Discussion in 'Alternative Theories' started by Asexperia, Mar 10, 2019.
Newton's 3rd Law when relativistic effects/limits are considered?
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To the objects , to the mass , not to any law .
Where does the increase in mass come from , physically .
I am a novice on this stuff. Seems too deep for me. I am comfortable believing GR prevents anything physical going faster than c. So at, or near it, the resistance/prevention of that speed limit being broken causes exponential mass increase (via protecting the speed limit being broken). Slow back down and the mass disappears just as quickly.
To your last statement ; why ?
I probably should have said the resistance (Newton 3rd law on relativity steroids) disappears just as quickly.
Nowhere. Mass doesn't really increase.
Probably you are thinking of what people call "relativistic mass", a concept which working physicists these days don't really use (they use rest mass).
"Relativistic mass" is sort of a bad term used to describe a combination of rest mass energy and kinetic energy.
Then what is rest mass energy ?
Rest mass energy is an energy associated with an object that has mass. The numerical value of the rest mass energy is $E_0 = mc^2$, where $m$ is the rest mass.
The point is that the total mechanical energy of a massive object is $E=\gamma mc^2$, where $\gamma$ is the Lorentz factor, which depends on the speed of the object. When the speed is zero, $\gamma=1$, which means that the object still has some energy even when it is stationary.
But here is the thing .
Why do the rings of Uranus form as they do ? By gravity .
Does gravity form these rings ? What do you think , JamesR ?
What relation does that question have to anything that has gone before, in this thread?
The short answer is to your question is "yes", but I don't think you're really interested in the answer.
I'm interested in your answer .
Tell me why you think the rings of Uranus would be formed by something other than gravity.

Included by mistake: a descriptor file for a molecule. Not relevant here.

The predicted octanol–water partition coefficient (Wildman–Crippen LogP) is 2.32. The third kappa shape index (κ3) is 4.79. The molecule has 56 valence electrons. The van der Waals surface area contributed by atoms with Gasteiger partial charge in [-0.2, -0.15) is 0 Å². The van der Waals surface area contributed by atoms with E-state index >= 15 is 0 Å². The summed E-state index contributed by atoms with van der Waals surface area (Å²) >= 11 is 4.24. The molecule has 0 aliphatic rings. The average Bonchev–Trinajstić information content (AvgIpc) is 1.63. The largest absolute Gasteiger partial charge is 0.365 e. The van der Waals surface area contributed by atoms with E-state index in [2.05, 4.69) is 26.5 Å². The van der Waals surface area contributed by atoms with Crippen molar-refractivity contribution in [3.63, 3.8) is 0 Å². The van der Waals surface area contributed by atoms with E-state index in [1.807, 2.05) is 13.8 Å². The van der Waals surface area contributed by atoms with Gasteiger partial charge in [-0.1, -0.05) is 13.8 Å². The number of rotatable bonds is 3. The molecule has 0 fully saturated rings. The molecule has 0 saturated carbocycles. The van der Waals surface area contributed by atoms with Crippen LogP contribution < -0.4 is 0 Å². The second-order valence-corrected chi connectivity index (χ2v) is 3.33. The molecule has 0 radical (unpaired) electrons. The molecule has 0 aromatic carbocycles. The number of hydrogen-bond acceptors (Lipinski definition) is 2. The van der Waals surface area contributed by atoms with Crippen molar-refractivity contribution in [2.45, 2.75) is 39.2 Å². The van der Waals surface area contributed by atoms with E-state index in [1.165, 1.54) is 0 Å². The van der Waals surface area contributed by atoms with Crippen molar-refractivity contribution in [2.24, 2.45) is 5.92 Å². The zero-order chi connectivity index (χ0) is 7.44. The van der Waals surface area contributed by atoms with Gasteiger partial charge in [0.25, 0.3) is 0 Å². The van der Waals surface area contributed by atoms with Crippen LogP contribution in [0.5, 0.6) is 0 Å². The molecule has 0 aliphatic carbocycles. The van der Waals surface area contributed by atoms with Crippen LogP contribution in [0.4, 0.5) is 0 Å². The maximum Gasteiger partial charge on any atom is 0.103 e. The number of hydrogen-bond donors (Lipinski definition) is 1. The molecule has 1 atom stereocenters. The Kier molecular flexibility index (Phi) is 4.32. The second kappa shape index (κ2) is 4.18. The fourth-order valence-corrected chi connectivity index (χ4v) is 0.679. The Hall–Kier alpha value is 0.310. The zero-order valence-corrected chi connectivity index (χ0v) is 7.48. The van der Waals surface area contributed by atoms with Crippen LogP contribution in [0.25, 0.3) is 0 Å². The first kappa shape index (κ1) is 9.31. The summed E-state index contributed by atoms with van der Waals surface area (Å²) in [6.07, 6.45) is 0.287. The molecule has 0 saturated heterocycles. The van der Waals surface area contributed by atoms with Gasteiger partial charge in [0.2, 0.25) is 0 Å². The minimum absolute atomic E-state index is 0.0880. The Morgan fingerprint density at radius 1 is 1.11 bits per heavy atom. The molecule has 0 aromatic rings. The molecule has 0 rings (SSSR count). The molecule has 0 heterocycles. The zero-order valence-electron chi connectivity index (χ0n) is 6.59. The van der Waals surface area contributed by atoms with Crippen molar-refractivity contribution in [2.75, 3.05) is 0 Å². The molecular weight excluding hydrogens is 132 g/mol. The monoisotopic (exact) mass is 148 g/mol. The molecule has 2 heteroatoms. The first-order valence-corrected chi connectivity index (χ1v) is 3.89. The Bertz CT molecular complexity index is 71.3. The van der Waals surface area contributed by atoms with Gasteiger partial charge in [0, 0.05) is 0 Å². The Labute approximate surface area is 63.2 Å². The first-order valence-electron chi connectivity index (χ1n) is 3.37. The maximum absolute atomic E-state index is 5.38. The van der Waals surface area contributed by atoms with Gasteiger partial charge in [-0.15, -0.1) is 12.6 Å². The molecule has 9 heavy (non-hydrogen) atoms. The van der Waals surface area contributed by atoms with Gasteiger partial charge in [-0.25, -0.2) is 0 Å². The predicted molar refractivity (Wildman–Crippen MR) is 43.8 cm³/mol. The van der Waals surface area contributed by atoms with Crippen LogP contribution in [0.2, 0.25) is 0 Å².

I mean, you must have had some thoughts in mind if you're asking a legitimate question. What are your thoughts? What prompted your question in the first place? And what's the connection between this and anything else in the thread, other than the word "gravity"?
I see , so rather than answering my question about the rings of Uranus based on gravity , you want my thinking first , on why the rings of Uranus exist .
I already answered your first question about that. My answer was "yes".
Your "thinking" is one single word? That's all?
Explain to me how "rotation" explains the rings of Uranus.
Or stop trolling.
But you didn't explain your answer of yes .
You didn't ask for an explanation. You asked whether I thought that gravity formed the rings of Uranus. My answer was yes, it did.
Your turn now. My question to you, as you will recall, is: 'Explain to me how "rotation" explains the rings of Uranus.'
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No, it's gravity.
You start with a couple of small moons. The moons are compact enough so that they are outside of their Roche limit (That distance where the tidal forces due to differential gravity are stronger than the gravitational forces holding the body together)
The Roche limit is dependent on the relative densities of the bodies involved. When orbiting the same planet a low density object will have a Roche limit distance further from the planet than a higher density object will.
The moons collide, scattering their material. The resulting cloud of debris has, as a whole, a lower density than either of the two moons had. This means that this cloud has a higher Roche limit than the two moons did. So high that it finds itself inside the Roche limit. Tidal forces acting on it are stronger than its own gravity trying to pull it back together and the material gets pulled further apart to form a ring around the planet. The ring is further aided by the various gravitational pulls of other moons orbiting the Planet. Gaps between rings are formed because those regions lay where various gravitational tugs tend to pull objects out. Even then, all rings are temporary and will dissipate over time ( in terms of the age of the Solar system, Uranus' rings are relatively young at ~600 million years old.) From time to time, other objects can collide adding more material to the rings, but eventually you'll run out of source material.
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